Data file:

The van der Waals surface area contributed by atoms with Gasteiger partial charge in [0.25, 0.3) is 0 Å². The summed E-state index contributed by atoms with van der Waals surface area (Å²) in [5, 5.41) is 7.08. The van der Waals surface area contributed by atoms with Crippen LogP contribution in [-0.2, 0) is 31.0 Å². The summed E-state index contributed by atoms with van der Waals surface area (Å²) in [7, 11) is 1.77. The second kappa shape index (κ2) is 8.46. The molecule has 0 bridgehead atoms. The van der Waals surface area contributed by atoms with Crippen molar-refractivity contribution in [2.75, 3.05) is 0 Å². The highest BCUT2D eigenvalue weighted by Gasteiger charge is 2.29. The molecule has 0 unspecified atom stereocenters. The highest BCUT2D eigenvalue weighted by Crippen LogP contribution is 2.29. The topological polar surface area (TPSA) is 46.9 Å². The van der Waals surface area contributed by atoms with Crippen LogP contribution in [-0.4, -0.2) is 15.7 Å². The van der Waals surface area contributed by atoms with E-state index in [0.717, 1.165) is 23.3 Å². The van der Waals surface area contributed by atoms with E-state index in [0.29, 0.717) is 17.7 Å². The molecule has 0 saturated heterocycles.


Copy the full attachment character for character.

The van der Waals surface area contributed by atoms with Gasteiger partial charge in [0.25, 0.3) is 0 Å². The summed E-state index contributed by atoms with van der Waals surface area (Å²) in [5, 5.41) is 7.08. The van der Waals surface area contributed by atoms with Crippen LogP contribution in [-0.2, 0) is 31.0 Å². The summed E-state index contributed by atoms with van der Waals surface area (Å²) in [7, 11) is 1.77. The second kappa shape index (κ2) is 8.46. The molecule has 0 bridgehead atoms. The van der Waals surface area contributed by atoms with Crippen molar-refractivity contribution in [2.75, 3.05) is 0 Å². The highest BCUT2D eigenvalue weighted by Gasteiger charge is 2.29. The molecule has 0 unspecified atom stereocenters. The highest BCUT2D eigenvalue weighted by Crippen LogP contribution is 2.29. The topological polar surface area (TPSA) is 46.9 Å². The van der Waals surface area contributed by atoms with Crippen LogP contribution in [-0.4, -0.2) is 15.7 Å². The van der Waals surface area contributed by atoms with E-state index in [0.717, 1.165) is 23.3 Å². The van der Waals surface area contributed by atoms with E-state index in [0.29, 0.717) is 17.7 Å². The molecule has 0 saturated heterocycles.